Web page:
Qualifications of Key Personnel – Assessing the skills and experience of your third party’s principals and critical staff associated with the activity offers insight into their ability to execute effectively for your bank. 

Risk Management – Due diligence involves evaluating the efficacy of your third party’s overall risk management, including its policies, procedures, and internal controls. This entails assessing your third party’s governance procedures, including their delineation of roles, responsibilities, and separation of duties relevant to the activity. 

Information Security – Understanding the possible implications for your institution’s information security, such as a third party’s access to your organization’s systems and data, enables your bank to determine whether to contract with a vendor. 

Management of Information Systems – When technology plays an integral role in your third-party relationship, your bank benefits from evaluating both your institution’s and your third party’s information systems, helping uncover gaps in expected service levels, business processes and management, and compatibility issues.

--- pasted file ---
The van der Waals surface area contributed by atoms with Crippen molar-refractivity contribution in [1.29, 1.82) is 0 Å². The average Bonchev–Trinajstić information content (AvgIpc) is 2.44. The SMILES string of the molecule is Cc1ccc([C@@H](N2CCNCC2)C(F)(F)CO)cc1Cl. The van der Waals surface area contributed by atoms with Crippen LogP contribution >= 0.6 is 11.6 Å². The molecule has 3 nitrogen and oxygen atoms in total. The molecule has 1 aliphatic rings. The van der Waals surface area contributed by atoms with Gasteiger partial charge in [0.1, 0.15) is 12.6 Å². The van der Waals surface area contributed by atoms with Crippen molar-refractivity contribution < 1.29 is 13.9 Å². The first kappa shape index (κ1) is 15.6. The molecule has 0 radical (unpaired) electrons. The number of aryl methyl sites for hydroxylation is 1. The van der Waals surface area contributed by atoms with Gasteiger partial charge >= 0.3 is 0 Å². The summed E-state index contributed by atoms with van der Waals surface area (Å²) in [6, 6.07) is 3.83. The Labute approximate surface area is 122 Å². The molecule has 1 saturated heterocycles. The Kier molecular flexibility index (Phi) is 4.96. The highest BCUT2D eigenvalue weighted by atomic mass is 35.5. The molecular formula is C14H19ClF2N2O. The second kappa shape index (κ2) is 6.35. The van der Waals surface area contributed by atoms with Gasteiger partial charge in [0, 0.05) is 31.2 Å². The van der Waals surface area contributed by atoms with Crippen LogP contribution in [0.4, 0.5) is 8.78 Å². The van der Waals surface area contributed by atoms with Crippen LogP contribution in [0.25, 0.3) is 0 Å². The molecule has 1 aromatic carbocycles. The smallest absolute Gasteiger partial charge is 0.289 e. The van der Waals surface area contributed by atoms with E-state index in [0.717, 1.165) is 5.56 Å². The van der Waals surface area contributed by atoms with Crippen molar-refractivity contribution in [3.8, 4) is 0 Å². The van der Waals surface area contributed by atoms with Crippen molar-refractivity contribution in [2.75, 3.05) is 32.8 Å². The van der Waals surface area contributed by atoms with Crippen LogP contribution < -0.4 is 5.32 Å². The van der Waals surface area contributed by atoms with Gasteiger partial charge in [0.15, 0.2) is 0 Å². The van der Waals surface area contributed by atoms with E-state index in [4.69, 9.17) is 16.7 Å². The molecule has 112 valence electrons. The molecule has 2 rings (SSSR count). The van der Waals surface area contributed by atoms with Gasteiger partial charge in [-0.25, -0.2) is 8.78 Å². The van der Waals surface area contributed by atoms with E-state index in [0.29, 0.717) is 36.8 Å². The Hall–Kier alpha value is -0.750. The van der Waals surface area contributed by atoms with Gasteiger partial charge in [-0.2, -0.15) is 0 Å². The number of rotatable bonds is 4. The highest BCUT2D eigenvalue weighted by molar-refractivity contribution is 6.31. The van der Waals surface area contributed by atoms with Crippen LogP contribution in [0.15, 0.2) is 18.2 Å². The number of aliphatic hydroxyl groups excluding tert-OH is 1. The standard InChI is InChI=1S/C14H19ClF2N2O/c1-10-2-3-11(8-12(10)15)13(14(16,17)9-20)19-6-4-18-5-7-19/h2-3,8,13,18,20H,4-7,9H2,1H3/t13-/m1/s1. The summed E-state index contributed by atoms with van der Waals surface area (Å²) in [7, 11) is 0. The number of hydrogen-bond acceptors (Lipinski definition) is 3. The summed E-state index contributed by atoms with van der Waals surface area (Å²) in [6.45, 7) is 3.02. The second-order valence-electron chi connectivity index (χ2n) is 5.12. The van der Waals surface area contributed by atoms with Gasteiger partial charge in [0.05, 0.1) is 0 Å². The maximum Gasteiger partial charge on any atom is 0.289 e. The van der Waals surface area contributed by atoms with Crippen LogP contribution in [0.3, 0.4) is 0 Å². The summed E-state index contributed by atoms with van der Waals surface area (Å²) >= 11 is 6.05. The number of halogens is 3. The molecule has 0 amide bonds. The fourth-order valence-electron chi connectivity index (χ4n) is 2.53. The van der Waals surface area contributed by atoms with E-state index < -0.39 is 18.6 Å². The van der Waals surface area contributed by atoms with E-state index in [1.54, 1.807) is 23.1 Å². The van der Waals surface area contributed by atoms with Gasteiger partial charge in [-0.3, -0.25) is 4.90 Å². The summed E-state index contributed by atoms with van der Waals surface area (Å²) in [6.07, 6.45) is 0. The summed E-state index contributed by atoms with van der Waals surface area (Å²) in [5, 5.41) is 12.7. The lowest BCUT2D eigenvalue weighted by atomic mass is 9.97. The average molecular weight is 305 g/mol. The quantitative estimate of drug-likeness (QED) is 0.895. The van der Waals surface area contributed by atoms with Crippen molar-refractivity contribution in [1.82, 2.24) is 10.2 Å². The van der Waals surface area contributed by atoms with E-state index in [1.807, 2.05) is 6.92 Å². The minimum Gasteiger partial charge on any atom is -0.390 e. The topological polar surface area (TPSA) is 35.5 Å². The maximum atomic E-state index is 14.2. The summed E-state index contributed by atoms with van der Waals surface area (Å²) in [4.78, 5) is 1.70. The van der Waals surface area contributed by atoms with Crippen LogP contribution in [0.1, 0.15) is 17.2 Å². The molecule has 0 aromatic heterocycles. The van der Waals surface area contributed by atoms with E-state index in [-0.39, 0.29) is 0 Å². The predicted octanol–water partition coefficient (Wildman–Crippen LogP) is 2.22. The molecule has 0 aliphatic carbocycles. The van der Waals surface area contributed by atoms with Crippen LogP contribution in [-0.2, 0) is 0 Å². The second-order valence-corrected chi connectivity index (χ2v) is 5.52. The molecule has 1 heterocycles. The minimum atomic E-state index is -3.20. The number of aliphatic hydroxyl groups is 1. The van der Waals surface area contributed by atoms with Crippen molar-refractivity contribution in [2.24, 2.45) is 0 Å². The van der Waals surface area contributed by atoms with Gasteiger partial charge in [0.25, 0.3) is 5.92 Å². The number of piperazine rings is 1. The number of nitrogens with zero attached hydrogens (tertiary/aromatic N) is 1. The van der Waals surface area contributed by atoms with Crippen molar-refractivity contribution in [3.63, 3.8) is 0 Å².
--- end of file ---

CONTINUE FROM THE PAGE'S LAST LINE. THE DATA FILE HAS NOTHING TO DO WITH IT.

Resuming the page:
Operational Resilience – It's essential to evaluate contingency plans in case your third party’s ability to perform an activity is compromised and ascertain if your third party upholds robust operational resilience and cybersecurity practices, including disaster recovery and business continuity planning (with an exact timeframe for the resumption of activities and data recovery).  

Incident Reporting – Examining your third party’s incident reporting helps determine if there are documented processes, timelines, and accountability for identifying, reporting, investigating, and escalating incidents. 

Physical Security – It is critical to assess if your third party has adequate physical and environmental safeguards to protect employees and customers, its facilities, technology systems, and data. 

Subcontracting – Assessing the quantity and variety of subcontracted tasks and the extent of your third party’s dependence on subcontractors provides insights into whether these subcontracting arrangements introduce increased risk to your bank (aka fourth-party risk). A third party’s obligations to other parties may lead to legal, financial, or operational consequences for your institution. 

Insurance – Assessing whether your third party has existing insurance coverage aids your organization in determining the offset of potential losses.